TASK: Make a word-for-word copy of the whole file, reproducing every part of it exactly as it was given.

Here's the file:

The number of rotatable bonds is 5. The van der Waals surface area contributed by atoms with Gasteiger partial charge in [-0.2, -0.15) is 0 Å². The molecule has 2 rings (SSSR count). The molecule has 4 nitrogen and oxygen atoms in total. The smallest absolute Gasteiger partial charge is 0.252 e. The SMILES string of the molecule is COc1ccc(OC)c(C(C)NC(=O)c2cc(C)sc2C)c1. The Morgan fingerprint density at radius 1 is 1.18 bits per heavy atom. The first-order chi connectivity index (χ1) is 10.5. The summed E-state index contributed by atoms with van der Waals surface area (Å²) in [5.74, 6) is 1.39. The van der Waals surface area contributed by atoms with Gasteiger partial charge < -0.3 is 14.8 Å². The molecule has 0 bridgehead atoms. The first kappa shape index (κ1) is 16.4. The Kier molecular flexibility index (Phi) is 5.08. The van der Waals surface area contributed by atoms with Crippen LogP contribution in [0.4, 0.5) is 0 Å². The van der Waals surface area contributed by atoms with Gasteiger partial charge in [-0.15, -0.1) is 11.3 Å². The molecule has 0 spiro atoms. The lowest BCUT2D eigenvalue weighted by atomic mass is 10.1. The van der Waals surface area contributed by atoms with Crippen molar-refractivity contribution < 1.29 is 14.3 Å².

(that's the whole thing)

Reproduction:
The number of rotatable bonds is 5. The van der Waals surface area contributed by atoms with Gasteiger partial charge in [-0.2, -0.15) is 0 Å². The molecule has 2 rings (SSSR count). The molecule has 4 nitrogen and oxygen atoms in total. The smallest absolute Gasteiger partial charge is 0.252 e. The SMILES string of the molecule is COc1ccc(OC)c(C(C)NC(=O)c2cc(C)sc2C)c1. The Morgan fingerprint density at radius 1 is 1.18 bits per heavy atom. The first-order chi connectivity index (χ1) is 10.5. The summed E-state index contributed by atoms with van der Waals surface area (Å²) in [5.74, 6) is 1.39. The van der Waals surface area contributed by atoms with Gasteiger partial charge < -0.3 is 14.8 Å². The molecule has 0 bridgehead atoms. The first kappa shape index (κ1) is 16.4. The Kier molecular flexibility index (Phi) is 5.08. The van der Waals surface area contributed by atoms with Crippen LogP contribution in [0.4, 0.5) is 0 Å². The van der Waals surface area contributed by atoms with Gasteiger partial charge in [-0.15, -0.1) is 11.3 Å². The molecule has 0 spiro atoms. The lowest BCUT2D eigenvalue weighted by atomic mass is 10.1. The van der Waals surface area contributed by atoms with Crippen molar-refractivity contribution < 1.29 is 14.3 Å².